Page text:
- This suggests that M31 once experienced a great star formation phase, but is now in a relative state of quiescence, whereas the Milky Way is experiencing more active star formation. Should this continue, the luminosity in the Milky Way may eventually overtake that of M31.
- The rate of supernovae in the Milky Way is also double that of M31.
- Known as Supernova 1885 for the year of its appearance, it was the first to be detected outside the Milky Way and the only supernova ever recorded in the Andromeda Galaxy. Ernst Albrecht Hartwig (1851-1923) observed it on August 20, 1885 at Dorpat Observatory in Estonia. The supernova reached a magnitude of six between August 17th and 20th but then faded to magnitude 16 by February 1890.
- Speaking about Supernovas, Supernovas explode on an average once every 100 years in a galaxy. Assuming there are 170 billion galaxies in the universe, there are 53 supernovae exploding every single second.
- The Andromeda Galaxy is not the closest galaxy to ours, and in fact there is one 100 times closer called Canis Major Dwarf Galaxy that is 42,000 light years far from the galactic center and it is a satellite dwarf of the Milky Way.
- In 2005, astronomers using the Hubble Space Telescope discovered that the center of the Andromeda Galaxy is composed of an elliptical ring of older red stars and a smaller, brighter, and denser disk of young blue stars of around 200 million years old around the galaxy’s central super-massive black hole of around 140 million Solar-masses.
- Even though we don’t feel it , Our entire local group of galaxies is moving at about one million miles per hour toward another galaxy group called the Virgo Cluster. The Milky Way can be seen to be just a small part of a large grouping of galaxies 150 million light years in diameter called the Virgo Super cluster.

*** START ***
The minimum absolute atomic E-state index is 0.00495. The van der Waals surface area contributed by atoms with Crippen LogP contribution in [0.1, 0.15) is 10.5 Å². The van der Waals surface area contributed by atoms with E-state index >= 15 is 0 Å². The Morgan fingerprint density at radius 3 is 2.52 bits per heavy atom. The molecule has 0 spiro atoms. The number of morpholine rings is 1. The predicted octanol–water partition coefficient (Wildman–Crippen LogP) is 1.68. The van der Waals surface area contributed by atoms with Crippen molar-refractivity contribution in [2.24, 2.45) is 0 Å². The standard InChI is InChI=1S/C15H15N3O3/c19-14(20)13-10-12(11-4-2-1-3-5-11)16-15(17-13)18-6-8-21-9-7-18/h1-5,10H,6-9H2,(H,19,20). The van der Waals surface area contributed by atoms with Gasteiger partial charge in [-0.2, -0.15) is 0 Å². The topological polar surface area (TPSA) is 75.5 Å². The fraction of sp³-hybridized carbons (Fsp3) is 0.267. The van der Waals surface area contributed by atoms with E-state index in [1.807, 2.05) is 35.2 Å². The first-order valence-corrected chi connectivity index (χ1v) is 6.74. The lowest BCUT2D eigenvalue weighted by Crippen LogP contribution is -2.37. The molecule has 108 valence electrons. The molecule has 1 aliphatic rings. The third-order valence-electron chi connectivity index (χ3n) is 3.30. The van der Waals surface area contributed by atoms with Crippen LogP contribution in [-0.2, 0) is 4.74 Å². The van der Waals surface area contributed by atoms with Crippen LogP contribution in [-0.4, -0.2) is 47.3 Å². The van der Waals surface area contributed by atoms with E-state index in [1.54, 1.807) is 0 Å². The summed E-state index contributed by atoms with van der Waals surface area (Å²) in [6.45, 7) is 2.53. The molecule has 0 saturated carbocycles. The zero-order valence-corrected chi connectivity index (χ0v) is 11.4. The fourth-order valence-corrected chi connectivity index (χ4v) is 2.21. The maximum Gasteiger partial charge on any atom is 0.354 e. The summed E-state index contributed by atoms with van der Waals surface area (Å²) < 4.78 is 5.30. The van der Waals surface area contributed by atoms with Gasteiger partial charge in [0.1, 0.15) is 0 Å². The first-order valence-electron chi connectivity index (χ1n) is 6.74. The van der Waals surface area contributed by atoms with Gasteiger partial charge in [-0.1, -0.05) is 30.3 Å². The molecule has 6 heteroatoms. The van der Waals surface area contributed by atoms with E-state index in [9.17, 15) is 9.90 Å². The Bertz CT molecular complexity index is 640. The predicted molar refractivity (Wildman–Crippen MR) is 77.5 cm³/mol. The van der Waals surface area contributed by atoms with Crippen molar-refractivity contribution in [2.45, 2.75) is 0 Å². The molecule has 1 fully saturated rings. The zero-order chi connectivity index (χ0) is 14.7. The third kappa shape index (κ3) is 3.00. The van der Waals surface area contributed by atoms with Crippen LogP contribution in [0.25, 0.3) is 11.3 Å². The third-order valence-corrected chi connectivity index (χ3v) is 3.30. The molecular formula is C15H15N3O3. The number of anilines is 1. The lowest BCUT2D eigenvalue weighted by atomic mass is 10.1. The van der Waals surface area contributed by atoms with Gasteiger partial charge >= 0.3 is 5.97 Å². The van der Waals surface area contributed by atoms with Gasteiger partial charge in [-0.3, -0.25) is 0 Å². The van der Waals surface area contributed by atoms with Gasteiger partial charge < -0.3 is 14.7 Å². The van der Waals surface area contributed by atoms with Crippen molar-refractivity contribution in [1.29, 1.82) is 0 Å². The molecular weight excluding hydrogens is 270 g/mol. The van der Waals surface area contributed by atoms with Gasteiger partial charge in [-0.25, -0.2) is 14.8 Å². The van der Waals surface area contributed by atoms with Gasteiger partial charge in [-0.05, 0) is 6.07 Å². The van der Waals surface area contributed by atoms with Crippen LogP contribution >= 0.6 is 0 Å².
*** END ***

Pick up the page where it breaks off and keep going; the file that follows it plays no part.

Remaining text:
- Andromeda (M31) is just one of the 10 galaxies which is barely visible being the most distant object visible with naked eye in the universe at the constellation of Andromeda. If it were brighter, it would appear six times larger than the full moon.
- Over Andromeda's lifetime, nearly half of the heavy elements made by its stars have been ejected far beyond the galaxy's 200,000-light-year-diameter stellar disk.
- The galaxy is inclined an estimated 77° relative to the Earth (where an angle of 90° would be viewed directly from the side). Analysis of the cross-sectional shape of the galaxy appears to demonstrate a pronounced, S-shaped warp, rather than just a flat disk.
- In 1998, images from the European Space Agency's Infrared Space Observatory demonstrated that the overall form of the Andromeda Galaxy may be transitioning into a ring galaxy.
- The gas and dust within the galaxy is generally formed into several overlapping rings, with a particularly prominent ring formed at a radius of 32,000 light-years from the core, nicknamed by some astronomers the ring of fire.
- This ring is hidden from visible light images of the galaxy because it is composed primarily of cold dust, and most of the star formation that is taking place in the Andromeda Galaxy is concentrated there.
- M31 is known to harbor a dense and compact star cluster at its very center. In a large telescope it creates a visual impression of a star embedded in the more diffuse surrounding bulge.